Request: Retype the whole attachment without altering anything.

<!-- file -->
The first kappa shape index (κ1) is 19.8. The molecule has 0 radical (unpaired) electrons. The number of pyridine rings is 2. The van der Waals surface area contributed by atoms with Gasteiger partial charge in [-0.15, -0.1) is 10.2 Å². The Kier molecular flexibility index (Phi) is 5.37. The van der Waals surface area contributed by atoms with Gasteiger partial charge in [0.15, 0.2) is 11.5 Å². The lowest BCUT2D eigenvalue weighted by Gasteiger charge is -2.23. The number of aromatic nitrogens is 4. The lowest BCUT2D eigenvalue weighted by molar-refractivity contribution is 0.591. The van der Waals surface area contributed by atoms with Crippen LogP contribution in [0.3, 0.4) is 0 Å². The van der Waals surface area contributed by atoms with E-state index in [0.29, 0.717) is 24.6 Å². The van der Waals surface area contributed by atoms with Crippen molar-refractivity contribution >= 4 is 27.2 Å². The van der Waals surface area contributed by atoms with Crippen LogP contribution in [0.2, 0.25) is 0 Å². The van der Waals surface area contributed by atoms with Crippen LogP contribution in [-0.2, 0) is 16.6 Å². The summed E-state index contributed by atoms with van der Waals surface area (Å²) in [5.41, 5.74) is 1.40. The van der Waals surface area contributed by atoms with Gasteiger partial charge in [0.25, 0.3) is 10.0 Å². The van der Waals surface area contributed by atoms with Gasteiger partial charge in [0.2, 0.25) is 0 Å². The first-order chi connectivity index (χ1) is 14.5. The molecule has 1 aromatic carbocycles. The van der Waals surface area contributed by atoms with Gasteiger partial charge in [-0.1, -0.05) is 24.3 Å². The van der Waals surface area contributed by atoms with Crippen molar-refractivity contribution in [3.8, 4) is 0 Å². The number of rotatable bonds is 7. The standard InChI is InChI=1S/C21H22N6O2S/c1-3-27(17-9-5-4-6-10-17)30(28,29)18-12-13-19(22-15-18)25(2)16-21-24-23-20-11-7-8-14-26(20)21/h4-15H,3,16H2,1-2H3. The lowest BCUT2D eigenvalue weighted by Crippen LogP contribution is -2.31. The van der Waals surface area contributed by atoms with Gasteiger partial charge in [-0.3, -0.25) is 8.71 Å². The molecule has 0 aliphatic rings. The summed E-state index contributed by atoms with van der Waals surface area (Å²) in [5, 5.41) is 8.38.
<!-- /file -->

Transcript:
The first kappa shape index (κ1) is 19.8. The molecule has 0 radical (unpaired) electrons. The number of pyridine rings is 2. The van der Waals surface area contributed by atoms with Gasteiger partial charge in [-0.15, -0.1) is 10.2 Å². The Kier molecular flexibility index (Phi) is 5.37. The van der Waals surface area contributed by atoms with Gasteiger partial charge in [0.15, 0.2) is 11.5 Å². The lowest BCUT2D eigenvalue weighted by Gasteiger charge is -2.23. The number of aromatic nitrogens is 4. The lowest BCUT2D eigenvalue weighted by molar-refractivity contribution is 0.591. The van der Waals surface area contributed by atoms with Crippen LogP contribution in [0.3, 0.4) is 0 Å². The van der Waals surface area contributed by atoms with E-state index in [0.29, 0.717) is 24.6 Å². The van der Waals surface area contributed by atoms with Crippen molar-refractivity contribution >= 4 is 27.2 Å². The van der Waals surface area contributed by atoms with Crippen LogP contribution in [0.2, 0.25) is 0 Å². The van der Waals surface area contributed by atoms with Crippen LogP contribution in [-0.2, 0) is 16.6 Å². The summed E-state index contributed by atoms with van der Waals surface area (Å²) in [5.41, 5.74) is 1.40. The van der Waals surface area contributed by atoms with Gasteiger partial charge in [0.25, 0.3) is 10.0 Å². The van der Waals surface area contributed by atoms with Gasteiger partial charge in [0.2, 0.25) is 0 Å². The first-order chi connectivity index (χ1) is 14.5. The molecule has 1 aromatic carbocycles. The van der Waals surface area contributed by atoms with Gasteiger partial charge in [-0.1, -0.05) is 24.3 Å². The van der Waals surface area contributed by atoms with Crippen molar-refractivity contribution in [3.8, 4) is 0 Å². The number of rotatable bonds is 7. The standard InChI is InChI=1S/C21H22N6O2S/c1-3-27(17-9-5-4-6-10-17)30(28,29)18-12-13-19(22-15-18)25(2)16-21-24-23-20-11-7-8-14-26(20)21/h4-15H,3,16H2,1-2H3. The lowest BCUT2D eigenvalue weighted by Crippen LogP contribution is -2.31. The van der Waals surface area contributed by atoms with Gasteiger partial charge in [-0.3, -0.25) is 8.71 Å². The molecule has 0 aliphatic rings. The summed E-state index contributed by atoms with van der Waals surface area (Å²) in [5, 5.41) is 8.38.